LOS ANGELES (LALATE) – The Supermoon full moon tonight June 23, 2013 returns with a Perigee peak hour tonight. When is the peak hour for Perigee Supermoon full moon tonight 2013, and how do you watch it? Officials tell news that the Supermoon full moon will reach its peak hours in the United States on June 23 at 7:32 a.m. EDT. This evening marks the closest approach of the moon to the Earth for the year 2013. And while tonight marks its annual approach, it’s not as history as the Supermoon reported on LALATE two years ago.
The Supermoon full moon fascination is actually only two years old. In fact, as NASA explains to news, until 2011, the annual spectacle was only called a “perigee full moon”. It would come and go each year with news reports simply referring to it only as the “perigee full moon” and nothing more.
Perigee moons are substantially larger and brighter than moons that happen on the apogee side. Perigree moons are also bigger than your average full moon. In a statement to news in 2011, NASA explained that “It is an ellipse with one side (perigee) about 50,000 km closer to Earth than the other (apogee): diagram.” NASA added that “Nearby perigee moons are about 14% bigger and 30% brighter than lesser moons that occur on the apogee side of the Moon’s orbit.”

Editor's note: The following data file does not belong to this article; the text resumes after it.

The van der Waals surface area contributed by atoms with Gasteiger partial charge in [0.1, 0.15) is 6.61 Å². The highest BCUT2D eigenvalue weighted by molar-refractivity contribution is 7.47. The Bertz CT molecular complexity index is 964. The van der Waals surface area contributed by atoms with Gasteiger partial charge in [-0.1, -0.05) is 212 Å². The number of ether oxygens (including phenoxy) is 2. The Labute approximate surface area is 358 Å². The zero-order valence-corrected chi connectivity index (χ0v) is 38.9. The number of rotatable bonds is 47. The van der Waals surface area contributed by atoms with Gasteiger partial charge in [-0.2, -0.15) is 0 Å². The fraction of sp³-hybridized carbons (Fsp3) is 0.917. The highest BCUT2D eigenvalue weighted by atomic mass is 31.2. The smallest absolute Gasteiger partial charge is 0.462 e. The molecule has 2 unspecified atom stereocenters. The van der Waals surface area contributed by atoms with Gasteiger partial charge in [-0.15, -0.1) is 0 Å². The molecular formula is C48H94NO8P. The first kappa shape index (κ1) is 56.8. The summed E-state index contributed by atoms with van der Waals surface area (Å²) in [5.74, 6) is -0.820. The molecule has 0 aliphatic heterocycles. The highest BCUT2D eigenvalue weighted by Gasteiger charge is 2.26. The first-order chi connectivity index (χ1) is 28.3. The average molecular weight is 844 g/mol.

But all this changed on March 19, 2011. As reported on LALATE at the time, U.S. news began to use the term “Supermoon” for the first time to described the annual Perigee Moon. The reason was that the 2011 Perigree Moon was the largest and closest to Earth since 1993.
Since then, the annual Perigee spectacle is now being dubbed each year a “Supermoon”. Ironically, NASA tells news that last month’s full moon was also a Supermoon. But tonight’s real Perigee “Supermoon” is even larger that the non Perigee Supermoon last month. Just don’t expect it to be as impressive as the one you saw in 2011.
So where does the word confusion leave us? NASA tells news that there is only one Perigee Supermoon per year. But there are lots of non Perigree Supermoons per year. In fact, there are four to six this year alone.
Moreover, the annual Perigee Supermoon is hard to calendar. It doesn’t arrive the same time each year. Next year, it will happen on August 10. In 2015 it’s September 28, followed by November 14 the year after. Another impact by the Perigree Supermoon is high tides. Those will continue for the next full days.
But when is the peak time tonight? Officials tell news that the best time is Sunday June 23 at 7:32 a.m. EDT, 6:32 a.m. CDT, 5:32 a.m. MDT and 4:32 a.m. PDT. And yet, there is nothing in tonight’s Supermoon that should prompt alarm to residents. NASA tells news that the Earth already has enough “internal energy”, and that this closer position in its orbit tonight won’t impact anything substantial.